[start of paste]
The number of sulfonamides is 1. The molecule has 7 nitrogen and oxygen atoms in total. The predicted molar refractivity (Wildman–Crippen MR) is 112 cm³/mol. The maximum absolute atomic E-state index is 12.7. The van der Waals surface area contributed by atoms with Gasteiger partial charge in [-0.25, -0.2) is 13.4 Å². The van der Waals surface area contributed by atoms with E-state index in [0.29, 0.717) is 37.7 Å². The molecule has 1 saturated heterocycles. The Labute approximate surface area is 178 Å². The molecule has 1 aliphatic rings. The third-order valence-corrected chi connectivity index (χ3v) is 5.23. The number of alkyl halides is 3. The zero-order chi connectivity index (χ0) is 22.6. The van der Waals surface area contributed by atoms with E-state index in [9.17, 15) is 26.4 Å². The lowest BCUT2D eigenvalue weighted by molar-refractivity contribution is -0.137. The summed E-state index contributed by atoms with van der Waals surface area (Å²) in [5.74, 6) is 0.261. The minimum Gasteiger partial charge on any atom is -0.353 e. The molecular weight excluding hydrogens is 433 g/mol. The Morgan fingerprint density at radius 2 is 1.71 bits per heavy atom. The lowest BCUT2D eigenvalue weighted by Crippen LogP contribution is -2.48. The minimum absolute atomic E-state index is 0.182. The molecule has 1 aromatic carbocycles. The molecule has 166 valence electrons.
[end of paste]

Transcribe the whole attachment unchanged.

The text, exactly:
The number of sulfonamides is 1. The molecule has 7 nitrogen and oxygen atoms in total. The predicted molar refractivity (Wildman–Crippen MR) is 112 cm³/mol. The maximum absolute atomic E-state index is 12.7. The van der Waals surface area contributed by atoms with Gasteiger partial charge in [-0.25, -0.2) is 13.4 Å². The van der Waals surface area contributed by atoms with E-state index in [0.29, 0.717) is 37.7 Å². The molecule has 1 saturated heterocycles. The Labute approximate surface area is 178 Å². The molecule has 1 aliphatic rings. The third-order valence-corrected chi connectivity index (χ3v) is 5.23. The number of alkyl halides is 3. The zero-order chi connectivity index (χ0) is 22.6. The van der Waals surface area contributed by atoms with E-state index in [9.17, 15) is 26.4 Å². The lowest BCUT2D eigenvalue weighted by molar-refractivity contribution is -0.137. The summed E-state index contributed by atoms with van der Waals surface area (Å²) in [5.74, 6) is 0.261. The minimum Gasteiger partial charge on any atom is -0.353 e. The molecular weight excluding hydrogens is 433 g/mol. The Morgan fingerprint density at radius 2 is 1.71 bits per heavy atom. The lowest BCUT2D eigenvalue weighted by Crippen LogP contribution is -2.48. The minimum absolute atomic E-state index is 0.182. The molecule has 1 aromatic carbocycles. The molecule has 166 valence electrons.